Extreme Cards and Papercrafting: Orange or Grapefruit Sliceform (Surform)

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Jul 21, 2012

Orange or Grapefruit Sliceform (Surform)

How to make surforms (sliceforms)

Not so sure this is working for me, but I'll throw it out here in the "for what it's worth" category.

I modified the file from the globe sliceform and created an orange.
I think I like it better with the top cut off, so it looks more like a grapefruit.

It still looks weird. Does it need more horizontal pieces? Should everything but the top of the largest horizontal piece be solid orange?

Greater minds than mine have been mulling this over. Check out David Cecil's version in his surform set. (Now I know what this form is called!)
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Marianne said...

I like it a lot, but my only questions is (since I think you are asking for critiques) What if you put the slices in the white areas instead of the middle of the orange wedge? You know the slit that holds the up and down pieces.
I think that would make it more like a real orange. Going a step further, then that piece could be white or the color of the orange wedge separation.
I can't think of what the white area is called in the orange,
but I hope you know what I am trying to say. I like the look a lot. A bowl of these on the table would look great.

Carol said...

Oh, yeah, duh that would make more sense. I'm going to try it with the vertical parts light and a little rim of orange ink on the very outside.


jessa said...

Hi, I've read for a long time, but never commented. But this was my immediate thought.

Show the sections of the fruit on the opposite dimension (the "longitude"), make them solid. Then each "blade" will have one full section of fruit (each piece of paper having two opposite sections) and use fruit flesh colored paper or clear acetate/whatever as the "latitude" spacers to keep the fruit 3d. If the latitude slices were also fully solid, those could also be colored as cross-sections, like they are here.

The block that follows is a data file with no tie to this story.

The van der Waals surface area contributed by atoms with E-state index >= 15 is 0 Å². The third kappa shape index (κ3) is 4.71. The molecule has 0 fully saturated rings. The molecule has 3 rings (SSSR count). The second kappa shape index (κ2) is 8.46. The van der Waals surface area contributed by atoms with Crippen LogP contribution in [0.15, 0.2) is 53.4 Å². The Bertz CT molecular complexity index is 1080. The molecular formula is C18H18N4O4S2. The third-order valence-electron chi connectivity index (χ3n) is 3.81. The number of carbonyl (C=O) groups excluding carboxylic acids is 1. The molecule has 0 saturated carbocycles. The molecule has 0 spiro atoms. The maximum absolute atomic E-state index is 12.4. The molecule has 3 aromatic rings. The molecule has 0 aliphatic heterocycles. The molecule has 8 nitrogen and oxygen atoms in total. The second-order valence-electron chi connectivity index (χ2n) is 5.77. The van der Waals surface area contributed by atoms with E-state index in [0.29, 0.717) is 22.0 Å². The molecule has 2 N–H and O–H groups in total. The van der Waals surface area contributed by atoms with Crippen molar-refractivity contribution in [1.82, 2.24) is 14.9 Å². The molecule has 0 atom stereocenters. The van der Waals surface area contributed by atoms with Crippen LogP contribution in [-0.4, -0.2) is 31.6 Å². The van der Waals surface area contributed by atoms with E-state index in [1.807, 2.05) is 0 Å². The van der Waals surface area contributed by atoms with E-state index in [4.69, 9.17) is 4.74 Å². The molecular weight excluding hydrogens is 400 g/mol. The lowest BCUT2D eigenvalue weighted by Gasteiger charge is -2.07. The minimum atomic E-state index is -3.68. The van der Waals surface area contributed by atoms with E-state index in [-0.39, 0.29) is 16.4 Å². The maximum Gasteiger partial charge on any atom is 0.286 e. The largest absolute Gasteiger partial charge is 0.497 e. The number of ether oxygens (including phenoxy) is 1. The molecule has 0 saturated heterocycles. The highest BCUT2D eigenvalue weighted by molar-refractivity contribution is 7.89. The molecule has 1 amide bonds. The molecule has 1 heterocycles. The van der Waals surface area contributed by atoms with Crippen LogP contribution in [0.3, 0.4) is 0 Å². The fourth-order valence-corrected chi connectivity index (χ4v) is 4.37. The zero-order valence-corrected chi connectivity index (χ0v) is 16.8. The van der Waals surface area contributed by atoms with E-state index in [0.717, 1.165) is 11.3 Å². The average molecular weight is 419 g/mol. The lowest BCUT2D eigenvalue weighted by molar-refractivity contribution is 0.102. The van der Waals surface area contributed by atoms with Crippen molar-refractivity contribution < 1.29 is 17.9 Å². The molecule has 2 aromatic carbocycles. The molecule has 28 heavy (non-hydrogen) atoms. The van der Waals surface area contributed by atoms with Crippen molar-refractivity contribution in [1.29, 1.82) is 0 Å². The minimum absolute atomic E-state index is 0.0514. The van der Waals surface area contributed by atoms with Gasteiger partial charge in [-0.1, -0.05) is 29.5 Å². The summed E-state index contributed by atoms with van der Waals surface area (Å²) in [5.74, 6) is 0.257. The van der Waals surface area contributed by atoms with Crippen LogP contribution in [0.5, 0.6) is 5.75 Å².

I'm not sure if I was confusing or if that was exactly what Marianne meant. Also, pith.

Carol said...

Thanks Jessa, ooooo, the acetate idea is intriguing.

There are some construction challenges with making the longitude slices solid, but not insurmountable ones.

I may combine the two ideas...hm....yeah.


David Cecil said...

You could use four full circles as wedges as in the "Surfaces" book of John Sharp. I have some examples at www.flickr.com/photos/dr2c in the surforms set.

Carol said...

Hi David! I've stalked you for some time :)

Surforms? So that's what these are!

I have to dig up Surfaces and look at it again. I'm sure I had it out from the library several years ago.

David Cecil said...

Carol, my version of a surform for a globe using your templates is posted at the site listed in my last comment to you.

Carol said...

You beat me to it David. That's pretty much what I was thinking. How well does is hold together? (Without a connection between any two longitude slices?)

David Cecil said...

The trick is to use thinner slots, just enough thickness to slide in but with some resistance. The slots in my construction are somewhat too thick but were used so one could see them easily. Even with the slots as shown, the model holds together fairly well.

Carol said...

I'm thinking of cutting some form of hook or tab on the crease of the longitude slices and linking them together.

David Cecil said...

How about glue dots?

david cecil said...

Carol, I have entered a new photo with my template changes for the grapefruit globe at http://www.flickr.com/photos/dr2c/7634833808/in/photostream. I thought that if the earlier photo with my constructed globe and comments (at http://www.flickr.com/photos/dr2c/7634833808/in/photostreamwas) was somewhat confusing then this new photo might help.